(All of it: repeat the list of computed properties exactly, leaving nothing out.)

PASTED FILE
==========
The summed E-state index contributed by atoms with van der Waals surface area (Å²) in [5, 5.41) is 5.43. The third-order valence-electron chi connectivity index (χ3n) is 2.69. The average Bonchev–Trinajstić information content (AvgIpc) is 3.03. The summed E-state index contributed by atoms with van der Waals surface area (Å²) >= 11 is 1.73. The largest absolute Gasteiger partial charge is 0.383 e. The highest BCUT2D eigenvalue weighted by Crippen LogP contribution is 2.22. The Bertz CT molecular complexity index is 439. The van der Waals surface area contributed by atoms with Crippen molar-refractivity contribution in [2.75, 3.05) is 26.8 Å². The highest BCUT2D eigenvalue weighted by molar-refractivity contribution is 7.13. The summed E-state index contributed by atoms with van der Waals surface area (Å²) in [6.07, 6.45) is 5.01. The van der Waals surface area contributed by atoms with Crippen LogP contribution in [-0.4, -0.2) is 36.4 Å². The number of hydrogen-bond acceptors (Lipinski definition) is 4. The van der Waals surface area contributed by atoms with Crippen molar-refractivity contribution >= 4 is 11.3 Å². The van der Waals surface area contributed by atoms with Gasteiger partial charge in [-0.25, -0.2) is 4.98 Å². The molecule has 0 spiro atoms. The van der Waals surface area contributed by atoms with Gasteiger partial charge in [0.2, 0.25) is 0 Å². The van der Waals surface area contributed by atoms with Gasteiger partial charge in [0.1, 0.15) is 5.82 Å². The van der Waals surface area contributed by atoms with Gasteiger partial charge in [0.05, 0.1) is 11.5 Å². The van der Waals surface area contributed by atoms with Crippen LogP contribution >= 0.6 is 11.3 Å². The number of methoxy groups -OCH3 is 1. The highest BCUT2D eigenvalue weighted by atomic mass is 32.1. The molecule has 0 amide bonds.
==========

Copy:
The summed E-state index contributed by atoms with van der Waals surface area (Å²) in [5, 5.41) is 5.43. The third-order valence-electron chi connectivity index (χ3n) is 2.69. The average Bonchev–Trinajstić information content (AvgIpc) is 3.03. The summed E-state index contributed by atoms with van der Waals surface area (Å²) >= 11 is 1.73. The largest absolute Gasteiger partial charge is 0.383 e. The highest BCUT2D eigenvalue weighted by Crippen LogP contribution is 2.22. The Bertz CT molecular complexity index is 439. The van der Waals surface area contributed by atoms with Crippen molar-refractivity contribution in [2.75, 3.05) is 26.8 Å². The highest BCUT2D eigenvalue weighted by molar-refractivity contribution is 7.13. The summed E-state index contributed by atoms with van der Waals surface area (Å²) in [6.07, 6.45) is 5.01. The van der Waals surface area contributed by atoms with Crippen LogP contribution in [-0.4, -0.2) is 36.4 Å². The number of hydrogen-bond acceptors (Lipinski definition) is 4. The van der Waals surface area contributed by atoms with Crippen molar-refractivity contribution >= 4 is 11.3 Å². The van der Waals surface area contributed by atoms with Gasteiger partial charge in [-0.25, -0.2) is 4.98 Å². The molecule has 0 spiro atoms. The van der Waals surface area contributed by atoms with Gasteiger partial charge in [0.2, 0.25) is 0 Å². The van der Waals surface area contributed by atoms with Gasteiger partial charge in [0.1, 0.15) is 5.82 Å². The van der Waals surface area contributed by atoms with Gasteiger partial charge in [0.05, 0.1) is 11.5 Å². The van der Waals surface area contributed by atoms with Crippen LogP contribution >= 0.6 is 11.3 Å². The number of methoxy groups -OCH3 is 1. The highest BCUT2D eigenvalue weighted by atomic mass is 32.1. The molecule has 0 amide bonds.